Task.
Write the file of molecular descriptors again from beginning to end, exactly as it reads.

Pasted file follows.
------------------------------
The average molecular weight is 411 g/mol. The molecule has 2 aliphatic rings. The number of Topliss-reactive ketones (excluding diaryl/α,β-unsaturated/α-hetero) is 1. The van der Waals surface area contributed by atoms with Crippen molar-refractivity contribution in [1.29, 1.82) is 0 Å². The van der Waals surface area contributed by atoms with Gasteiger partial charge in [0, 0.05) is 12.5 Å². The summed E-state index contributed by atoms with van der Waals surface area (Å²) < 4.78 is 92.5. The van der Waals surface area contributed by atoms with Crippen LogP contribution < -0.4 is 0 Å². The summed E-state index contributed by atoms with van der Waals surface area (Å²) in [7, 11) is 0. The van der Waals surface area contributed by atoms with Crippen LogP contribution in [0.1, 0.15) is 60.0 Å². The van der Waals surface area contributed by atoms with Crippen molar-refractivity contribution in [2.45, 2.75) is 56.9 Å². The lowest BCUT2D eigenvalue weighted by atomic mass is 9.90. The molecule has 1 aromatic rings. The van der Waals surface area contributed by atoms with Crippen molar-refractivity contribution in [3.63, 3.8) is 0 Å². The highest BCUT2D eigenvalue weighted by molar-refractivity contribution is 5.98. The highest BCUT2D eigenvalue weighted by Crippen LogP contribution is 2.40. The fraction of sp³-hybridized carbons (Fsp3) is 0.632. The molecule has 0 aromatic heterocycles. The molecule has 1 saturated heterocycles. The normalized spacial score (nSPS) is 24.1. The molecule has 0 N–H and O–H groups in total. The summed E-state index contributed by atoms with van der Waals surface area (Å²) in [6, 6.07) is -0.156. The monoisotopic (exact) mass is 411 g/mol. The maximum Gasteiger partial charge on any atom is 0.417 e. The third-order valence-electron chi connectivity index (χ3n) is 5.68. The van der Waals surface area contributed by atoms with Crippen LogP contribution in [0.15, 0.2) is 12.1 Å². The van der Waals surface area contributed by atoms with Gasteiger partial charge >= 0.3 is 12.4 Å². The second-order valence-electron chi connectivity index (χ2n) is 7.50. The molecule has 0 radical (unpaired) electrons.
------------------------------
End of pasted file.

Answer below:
The average molecular weight is 411 g/mol. The molecule has 2 aliphatic rings. The number of Topliss-reactive ketones (excluding diaryl/α,β-unsaturated/α-hetero) is 1. The van der Waals surface area contributed by atoms with Crippen molar-refractivity contribution in [1.29, 1.82) is 0 Å². The van der Waals surface area contributed by atoms with Gasteiger partial charge in [0, 0.05) is 12.5 Å². The summed E-state index contributed by atoms with van der Waals surface area (Å²) < 4.78 is 92.5. The van der Waals surface area contributed by atoms with Crippen LogP contribution < -0.4 is 0 Å². The summed E-state index contributed by atoms with van der Waals surface area (Å²) in [7, 11) is 0. The van der Waals surface area contributed by atoms with Crippen LogP contribution in [0.1, 0.15) is 60.0 Å². The van der Waals surface area contributed by atoms with Crippen molar-refractivity contribution in [2.45, 2.75) is 56.9 Å². The lowest BCUT2D eigenvalue weighted by atomic mass is 9.90. The molecule has 1 aromatic rings. The van der Waals surface area contributed by atoms with Crippen molar-refractivity contribution in [3.63, 3.8) is 0 Å². The highest BCUT2D eigenvalue weighted by molar-refractivity contribution is 5.98. The highest BCUT2D eigenvalue weighted by Crippen LogP contribution is 2.40. The fraction of sp³-hybridized carbons (Fsp3) is 0.632. The molecule has 0 aromatic heterocycles. The molecule has 1 saturated heterocycles. The normalized spacial score (nSPS) is 24.1. The molecule has 0 N–H and O–H groups in total. The summed E-state index contributed by atoms with van der Waals surface area (Å²) in [6, 6.07) is -0.156. The monoisotopic (exact) mass is 411 g/mol. The maximum Gasteiger partial charge on any atom is 0.417 e. The third-order valence-electron chi connectivity index (χ3n) is 5.68. The van der Waals surface area contributed by atoms with Crippen LogP contribution in [0.15, 0.2) is 12.1 Å². The van der Waals surface area contributed by atoms with Gasteiger partial charge >= 0.3 is 12.4 Å². The second-order valence-electron chi connectivity index (χ2n) is 7.50. The molecule has 0 radical (unpaired) electrons.